1. Contracting in D.C. -- The Home Solicitation Sales Notice

      Not many residential contractors think of themselves as door-to-door salespeople. But the law in most states puts nearly all residential contractors in the home solicitation sales business.     "So what," you say. "I'm not doing anything shady. I deliver real value and have nothing but satisfied customers."   Continue reading →
  2. Construction Contracting in Maine

      The legislature in Augusta has earned a reputation for piling on law that affects construction contractors. This month's Maine Supreme Court decision in Cellar Dwellers, Inc. v. Dominic D'Alessio, Jr. (2010 ME 32) illustrates the point.   Continue reading →
  3. Construction Subcontract Flow-Down

      Every construction contractor and subcontractor has heard the term flow-down. A few probably feel they were washed away by flow-down. I don’t think that’s necessary and will suggest a better way.   Continue reading →
  4. 3-Day Right to Cancel – Contractors Beware

      Every contractor who does residential work knows about a home owner's three-day right to cancel. But what you may not know is how vicious this innocuous little form can be. Here's a short quiz to test your understanding. Answers are below.   Continue reading →
  5. Changes in Minnesota Construction Contracts

      Every contractor who builds, repairs or remodels homes or apartments in Minnesota knows about One, Two, Ten.   Continue reading →
  6. Maryland Custom Home Contracts

      If there's a load limit on construction contracts, Maryland must be getting close. The legislators in Annapolis require 21 distinct notices and disclosures in custom home building contracts. As a class, buyers of custom homes in Maryland must be among the best protected anywhere. Omitting any of these disclosures carries heavy consequences. More on that later.   Continue reading →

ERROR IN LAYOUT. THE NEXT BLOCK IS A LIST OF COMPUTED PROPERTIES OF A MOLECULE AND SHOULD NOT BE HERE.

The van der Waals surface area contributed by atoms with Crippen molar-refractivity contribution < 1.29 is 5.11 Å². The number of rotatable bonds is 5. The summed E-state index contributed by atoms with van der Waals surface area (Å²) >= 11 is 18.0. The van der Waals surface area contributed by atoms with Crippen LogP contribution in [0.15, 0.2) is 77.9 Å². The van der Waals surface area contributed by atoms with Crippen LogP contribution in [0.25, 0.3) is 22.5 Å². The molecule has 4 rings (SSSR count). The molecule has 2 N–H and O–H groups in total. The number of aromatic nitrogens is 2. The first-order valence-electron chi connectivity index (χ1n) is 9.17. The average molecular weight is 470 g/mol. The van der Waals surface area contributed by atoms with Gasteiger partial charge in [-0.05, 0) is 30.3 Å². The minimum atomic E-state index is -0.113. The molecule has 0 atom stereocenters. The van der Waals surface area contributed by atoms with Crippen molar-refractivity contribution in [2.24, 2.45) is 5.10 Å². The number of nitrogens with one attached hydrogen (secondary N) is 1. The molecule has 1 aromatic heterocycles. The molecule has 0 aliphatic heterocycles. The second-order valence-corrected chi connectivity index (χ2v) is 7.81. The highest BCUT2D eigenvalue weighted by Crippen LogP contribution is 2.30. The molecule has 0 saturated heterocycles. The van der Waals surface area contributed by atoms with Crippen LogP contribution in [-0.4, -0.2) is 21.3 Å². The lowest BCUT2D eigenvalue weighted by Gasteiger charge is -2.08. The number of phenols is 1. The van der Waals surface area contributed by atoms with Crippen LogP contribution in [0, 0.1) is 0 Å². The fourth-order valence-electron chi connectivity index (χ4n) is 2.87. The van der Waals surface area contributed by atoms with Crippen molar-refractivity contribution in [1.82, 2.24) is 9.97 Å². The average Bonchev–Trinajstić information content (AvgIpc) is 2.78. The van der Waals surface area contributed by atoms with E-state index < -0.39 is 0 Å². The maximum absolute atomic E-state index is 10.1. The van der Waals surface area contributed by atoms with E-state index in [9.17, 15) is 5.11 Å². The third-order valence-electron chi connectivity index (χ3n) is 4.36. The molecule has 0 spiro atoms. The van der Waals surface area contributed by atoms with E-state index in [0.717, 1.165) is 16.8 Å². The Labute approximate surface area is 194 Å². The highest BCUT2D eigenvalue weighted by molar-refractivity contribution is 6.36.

7. Construction Contracting in Hawaii

      Hawaii has a reputation for making life difficult for contractors who don't toe the line. Sometimes the results border on the ridiculous, at least from a contractor's perspective. Just ask Michael Sakatani, a Honolulu contractor doing business as 808 Development LLC.   Continue reading →
  8. Sunset of the Texas RCCA

      The Texas Residential Construction Commission Act (TRCCA) has joined the Alamo as a memorable episode in Texas history. Like defenders of the Alamo, defenders of TRCCA went down swinging. But the result was about the same: A commendable effort that came up a little short.   Continue reading →
  9. Checklist for New York Contractors

      Staying legal in the New York construction contracting business begins with licensing. New York State licenses only asbestos contractors. But that doesn't make licensing a trivial issue in New York. Cities and counties in New York are free to require a license for any type of construction activity. And many municipal governments do exactly that. For example, New York City licenses home improvement contractors. The site is: Continue reading →
  10. Directions to the New Jersey Supreme Court

      Not many home improvement contractors get their day at the supreme court. But it happened in New Jersey earlier this year. And there's a lesson here for residential contractors in many other states. I'll explain.   Continue reading →

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